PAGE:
Defendant Who Conspired to Murder U.S. Soldiers Sentenced to 26 Years Imprisonment
Defendant Was Part of a Plot to Conduct Suicide Attacks Against Coalition Forces
Earlier today, in federal court in Brooklyn, Faruq Khalil Muhammad ‘Isa was sentenced to 26 years imprisonment to be followed by a lifetime of supervised release by United States District Judge Roslynn R. Mauskopf for his role in conspiring to murder U.S. soldiers in Iraq. ‘Isa pleaded guilty to the charge of conspiring to kill Americans abroad in March 2018. The Court entered a judicial order of removal to Canada.
Assistant Attorney General for National Security John C. Demers, U.S. Attorney Richard P. Donoghue for the Eastern District of New York, Assistant Director-in-Charge William F. Sweeney Jr. of the FBI’s New York Field Office and Commissioner James P. O’Neill of the New York City Police Department (NYPD) announced the sentence.
“Today’s sentence brings some measure of earthly justice to an individual involved in the deaths of five service members, but it cannot begin to compensate for the evil he contributed to or alleviate the pain of those families whose lives he changed forever,” said Assistant Attorney General Demers. “We in the National Security Division are inspired in our work by those who put their lives on the line to keep us safe.”
“With today’s sentence, ‘Isa has been held accountable for his role in a deadly conspiracy that resulted in the tragic loss of five U.S. soldiers in Iraq,” stated United States Attorney Donoghue. “This Office, together with the FBI, the NYPD and all the members of the FBI Joint Terrorism Task Force, will take every step necessary to apprehend and prosecute terrorists, wherever they are located, in furtherance of our fundamental mission of protecting the American people.”
“Muhammad ‘Isa’s efforts to facilitate a suicide attack, one that ultimately resulted in the death of five young American soldiers in Iraq, has landed him a sentence of more than two decades behind bars,” said FBI Assistant Director-in-Charge Sweeney. “While this sentence is significant, it doesn’t come close to mitigating the pain and suffering these soldiers’ families will face for the rest of their lives. As this case comes to a close, let us remember the names of those who were murdered that day, and vow to never forget the daily sacrifices made by the brave men and women of the U.S. armed forces and their families.”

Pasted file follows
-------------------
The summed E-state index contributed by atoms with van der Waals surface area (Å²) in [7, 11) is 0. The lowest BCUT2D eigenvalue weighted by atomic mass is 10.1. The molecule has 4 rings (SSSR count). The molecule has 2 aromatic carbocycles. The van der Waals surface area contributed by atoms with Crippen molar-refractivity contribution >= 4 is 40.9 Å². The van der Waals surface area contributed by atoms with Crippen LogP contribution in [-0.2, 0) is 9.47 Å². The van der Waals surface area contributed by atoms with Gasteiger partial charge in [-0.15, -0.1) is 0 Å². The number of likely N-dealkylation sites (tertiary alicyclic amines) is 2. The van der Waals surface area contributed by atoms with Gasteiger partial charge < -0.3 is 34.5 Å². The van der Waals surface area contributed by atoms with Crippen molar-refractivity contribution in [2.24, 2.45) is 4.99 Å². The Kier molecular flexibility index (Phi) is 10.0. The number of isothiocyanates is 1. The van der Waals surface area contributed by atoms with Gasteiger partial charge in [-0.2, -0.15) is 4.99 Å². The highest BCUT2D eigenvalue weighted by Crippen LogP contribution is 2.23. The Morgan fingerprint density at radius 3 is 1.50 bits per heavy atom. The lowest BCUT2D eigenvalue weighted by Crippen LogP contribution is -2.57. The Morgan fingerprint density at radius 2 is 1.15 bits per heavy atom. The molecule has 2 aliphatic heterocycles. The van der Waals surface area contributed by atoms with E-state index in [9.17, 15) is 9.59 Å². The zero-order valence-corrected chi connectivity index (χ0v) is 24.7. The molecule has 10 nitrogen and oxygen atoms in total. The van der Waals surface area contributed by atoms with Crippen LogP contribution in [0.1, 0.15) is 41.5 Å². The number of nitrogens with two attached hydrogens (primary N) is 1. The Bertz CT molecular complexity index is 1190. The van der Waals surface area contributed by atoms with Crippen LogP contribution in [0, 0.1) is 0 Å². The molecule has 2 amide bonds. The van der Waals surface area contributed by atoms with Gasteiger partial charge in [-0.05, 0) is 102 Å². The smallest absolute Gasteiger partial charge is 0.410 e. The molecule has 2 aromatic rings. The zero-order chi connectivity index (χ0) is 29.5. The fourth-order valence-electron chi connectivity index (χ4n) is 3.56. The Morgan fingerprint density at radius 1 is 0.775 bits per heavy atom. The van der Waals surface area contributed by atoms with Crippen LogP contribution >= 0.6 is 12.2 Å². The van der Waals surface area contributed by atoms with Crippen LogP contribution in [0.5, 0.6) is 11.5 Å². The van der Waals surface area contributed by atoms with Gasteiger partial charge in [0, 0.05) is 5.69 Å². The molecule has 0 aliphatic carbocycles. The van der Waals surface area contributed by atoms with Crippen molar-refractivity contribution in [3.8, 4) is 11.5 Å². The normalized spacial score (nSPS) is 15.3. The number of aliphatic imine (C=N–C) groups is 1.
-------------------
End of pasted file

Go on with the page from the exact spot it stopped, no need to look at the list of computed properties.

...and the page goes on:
“The NYPD will do everything in its power to combat terror, and to support the brave men and women serving our country overseas,” said NYPD Commissioner O’Neill. “This includes defeating deadly terrorist conspiracies that target U.S. troops. I want to commend our partners in the U.S. Attorney’s Office and the FBI for helping to bring Mr. ‘Isa’s to justice for his role in this tragic and cowardly act.”
According to court documents, the defendant was a member of a multinational terrorist network that conducted multiple suicide bombings in Iraq. The network orchestrated an attack on the United States Military’s Forward Operating Base Marez (FOB Marez) in Mosul, Iraq, on April 10, 2009. A truck laden with explosives drove to the gate of FOB Marez and exchanged fire with Iraqi police officers guarding the base and then with an American convoy exiting the base. The truck detonated alongside the last vehicle in the U.S. convoy, leaving a 60-foot crater in the ground. Five American soldiers were killed in the blast. They are: Staff Sergeant Gary L. Woods, 24, of Lebanon Junction, Kentucky; Sergeant First Class Bryan E. Hall, 32, of Elk Grove, California; Sergeant Edward W. Forrest Jr., 25, of St. Louis, Missouri; Corporal Jason G. Pautsch, 20, of Davenport, Iowa; and Army Private First Class Bryce E. Gaultier, 22, from Cyprus, California.
While residing in Canada, the defendant was in communication with Syria- and Iraq-based members of the facilitation network, as well as certain individuals who conducted the April 10, 2009 attack, as well as a group of individuals whose efforts to travel to Iraq to conduct suicide attacks were ultimately unsuccessful. The defendant knowingly undertook efforts to assist the prospective suicide bombers achieve their desired result by suggesting a contact to facilitate travel for the would-be attackers from Syria into Iraq, as well as by offering words of encouragement and religious guidance.
‘Isa has been incarcerated since his extradition from Canada in January 2015.
The government’s case is being handled by the Office’s National Security and Cybercrime Section. Assistant United States Attorney Alexander A. Solomon is in charge of the prosecution with the assistance of the National Security Division’s Counterterrorism Section.